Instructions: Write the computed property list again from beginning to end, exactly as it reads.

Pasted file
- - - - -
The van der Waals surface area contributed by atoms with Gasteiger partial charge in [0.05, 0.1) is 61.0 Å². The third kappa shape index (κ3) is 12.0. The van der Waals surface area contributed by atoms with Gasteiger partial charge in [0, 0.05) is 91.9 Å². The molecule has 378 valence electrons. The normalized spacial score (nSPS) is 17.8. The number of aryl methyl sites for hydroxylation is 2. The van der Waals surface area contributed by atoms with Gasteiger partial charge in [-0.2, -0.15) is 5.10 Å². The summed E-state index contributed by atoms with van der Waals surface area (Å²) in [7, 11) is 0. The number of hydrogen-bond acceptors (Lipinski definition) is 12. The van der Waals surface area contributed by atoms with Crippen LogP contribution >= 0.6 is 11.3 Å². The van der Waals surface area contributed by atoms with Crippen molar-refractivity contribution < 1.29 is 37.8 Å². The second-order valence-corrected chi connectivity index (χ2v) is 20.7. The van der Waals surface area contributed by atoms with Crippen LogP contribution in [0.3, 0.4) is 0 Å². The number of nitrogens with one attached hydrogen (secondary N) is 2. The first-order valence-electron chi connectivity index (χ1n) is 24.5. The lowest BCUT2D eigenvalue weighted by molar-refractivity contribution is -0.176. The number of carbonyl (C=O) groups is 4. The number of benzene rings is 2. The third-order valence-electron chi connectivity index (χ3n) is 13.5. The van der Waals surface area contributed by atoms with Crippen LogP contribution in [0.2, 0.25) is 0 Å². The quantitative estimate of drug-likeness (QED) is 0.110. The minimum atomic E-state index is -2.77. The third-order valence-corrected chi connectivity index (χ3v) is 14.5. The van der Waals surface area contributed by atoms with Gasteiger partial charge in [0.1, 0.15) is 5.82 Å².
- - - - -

The van der Waals surface area contributed by atoms with Gasteiger partial charge in [0.05, 0.1) is 61.0 Å². The third kappa shape index (κ3) is 12.0. The van der Waals surface area contributed by atoms with Gasteiger partial charge in [0, 0.05) is 91.9 Å². The molecule has 378 valence electrons. The normalized spacial score (nSPS) is 17.8. The number of aryl methyl sites for hydroxylation is 2. The van der Waals surface area contributed by atoms with Gasteiger partial charge in [-0.2, -0.15) is 5.10 Å². The summed E-state index contributed by atoms with van der Waals surface area (Å²) in [7, 11) is 0. The number of hydrogen-bond acceptors (Lipinski definition) is 12. The van der Waals surface area contributed by atoms with Crippen LogP contribution >= 0.6 is 11.3 Å². The van der Waals surface area contributed by atoms with Crippen molar-refractivity contribution < 1.29 is 37.8 Å². The second-order valence-corrected chi connectivity index (χ2v) is 20.7. The van der Waals surface area contributed by atoms with Crippen LogP contribution in [0.3, 0.4) is 0 Å². The number of nitrogens with one attached hydrogen (secondary N) is 2. The first-order valence-electron chi connectivity index (χ1n) is 24.5. The lowest BCUT2D eigenvalue weighted by molar-refractivity contribution is -0.176. The number of carbonyl (C=O) groups is 4. The number of benzene rings is 2. The third-order valence-electron chi connectivity index (χ3n) is 13.5. The van der Waals surface area contributed by atoms with Crippen LogP contribution in [0.2, 0.25) is 0 Å². The quantitative estimate of drug-likeness (QED) is 0.110. The minimum atomic E-state index is -2.77. The third-order valence-corrected chi connectivity index (χ3v) is 14.5. The van der Waals surface area contributed by atoms with Gasteiger partial charge in [0.1, 0.15) is 5.82 Å².